Wednesday, January 25, 2006

Interesting Facts About Super Bowl Tickets

A report in The Seattle Times relates this tidbit about how much people are willing to pay for a luxury suite to the Super Bowl:
TicketsNow.com, which connects ticket buyers and sellers, advertised Monday a 40-person luxury suite on the 40-yard-line for — are you sitting? — $261,000. Another Web site priced a box at $315,000. The median home price in the Detroit area last year was about $169,000.
I mean, that sum of money is just a drop in the bucket for a reeediculously wealthy teacher like me, but I thought it might amaze you guys...

Also, later in the article, they explain that only 1% of Super Bowl tickets are sold to the public. I knew the percentage was small, but I did not know it was that small.

(Source: Marginal Revolution)

8 comments:

Daniel Hanison said...

Why not just buy a very very nice tv and a ferrari? It says in the article that the corporations that rent out the boxes want to impress very influential clients. If the client is going bring in more than $261,000 than its worth it. Otherwise they should just sit back and watch on a big screen and give the money to somebody who needs it (like me).

Hagar the Horrible said...

What do you guys think of this? Do you think sports teams could (or shold) have some purpose other than making money for their owner?

Similarly, do you think that the price in this case efficiently allocates the good (the box)? Remember that the price allocates goods and services efficiently because it makes sure the people who want the good most (stand the most to gain from it) get it. Do you think this is true in this case? What implications does your answer have for the allocation of other good and services?

Jeff Bloom said...

I must agree with Daniel. A company could purchase the box for a game that will last a few hours. For the same price, they could purchase a ridiculously, ridiculously, ridiculously nice tv (including surround sound, and lets throw in some TiVO just for kicks). Also, they could get a well catered meal, and possibly some alternate entertainment (lets say someone small like John Mayer!).
But for some nuts, the benefits outweigh the costs here. Some people are so crazy about being in the stadium with the surroundings is extremly important. The problem with the $261,000 tab....You don't get to see the commercials!

Thats the way the cookie crumbles...Jeff

Anonymous said...

I don't see why sports teams should have any other purpose than making money for their owner. Think about it, the owners of sports teams are doing the same thing that any businessman tries to do: sell their product. Just in this case the product is a team (or the service they provide to the fans). So logically the owners whose products are most successful (win super bowls, are the most exciting to watch, etc.) will make the most money. Although most of us just like to watch sports, they are truely complex businesses and very profitable ones at that. As far as boxes being allocatively effiecient, I would say they are not. I'm sure die-hard Steelers fans want to see this years game from a fancy box alot more than the clients of major cooperations who will be the ones sitting there. I'm sure half the people in those boxes will be foreign clients who don't even like American football. So unfortunitaly most of the people who want super bowl tickets the most will be at home watching the game on their TV because tickets are way to expensive for them.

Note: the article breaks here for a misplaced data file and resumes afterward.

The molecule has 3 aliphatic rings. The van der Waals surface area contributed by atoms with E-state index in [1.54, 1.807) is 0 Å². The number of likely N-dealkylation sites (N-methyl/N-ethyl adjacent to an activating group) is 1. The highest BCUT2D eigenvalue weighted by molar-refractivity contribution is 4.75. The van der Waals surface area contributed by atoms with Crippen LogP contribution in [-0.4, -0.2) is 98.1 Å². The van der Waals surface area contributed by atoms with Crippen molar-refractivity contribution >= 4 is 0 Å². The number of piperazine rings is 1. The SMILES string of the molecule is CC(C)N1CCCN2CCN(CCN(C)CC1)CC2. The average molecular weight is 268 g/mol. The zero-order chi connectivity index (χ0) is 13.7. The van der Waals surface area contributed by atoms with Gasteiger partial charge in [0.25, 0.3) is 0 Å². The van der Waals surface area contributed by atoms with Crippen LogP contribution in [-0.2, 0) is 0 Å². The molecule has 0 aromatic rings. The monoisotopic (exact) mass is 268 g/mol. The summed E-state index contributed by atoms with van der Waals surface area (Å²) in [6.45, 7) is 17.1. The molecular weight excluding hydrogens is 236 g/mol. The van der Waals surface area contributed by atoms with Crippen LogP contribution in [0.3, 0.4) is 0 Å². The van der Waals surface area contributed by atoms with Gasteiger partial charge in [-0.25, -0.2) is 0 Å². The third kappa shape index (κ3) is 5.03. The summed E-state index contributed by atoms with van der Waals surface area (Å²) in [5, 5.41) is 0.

Brian Berkowitz

Anonymous said...

I understand that the price fits the supply and demand, and that the boxes will make the franchise more if the boxes are sold to wealthy companies. However, I tend to agree with berk. It IS a sad thing to see the people who enter the boxes caring less for the game than I do for figure skating. I guess that I am just bitter that I wont be seeing this year's game in person. From an economic standpoint, the allocation of the good is done well. This is taking into mind that some of these same companies will pay $2.5 million for 30 seconds of advertisement the same night (SI fact). Now that I think about it, they may be able to charge more. Why not? Well whoever is in charge of selling the boxes is doing a good job because the next week they will be the ones that will be hiring John Mayer to play at their catered party while they all watch the superbowl tivo'd on their rediculously rediculously nice tv.

Anonymous said...

oh by david hale

Anonymous said...

so in one sense I agree with the fact that it would probably be more logical to simply watch the game on a big screen tv and buy something more durable with the money you would have spent on super bowl tickets... but the thing is to a lot of people it's not JUST a game... especially if it is their team in the superbowl and they are hardcore fans. its such a different experience being at the games rather than just watching it... sure you may be able to have a better angle actually viewing all of the plays... and it may cost a lot less... but going to the games is an amazing experience and so much more fun. Especially for something as huge as the superbowl if your team is in it and everyone around you is either a friendly fan or an enemy it becomes an exciting fun time and leaves memories and feelings that a tv simply cannot provide you with. I agree though that it is sad to think about the fact that only 1% of tickets sold to the superbowl are to regular fans. Businesses need to find other ways to impress their coworkers and let the people that are truly fans and wish to attend the game for their own personal reasons get the tickets.

-Maria Guilbault

Anonymous said...

the word 'ridiculous' has been used 6 (now 7) times in this one thread...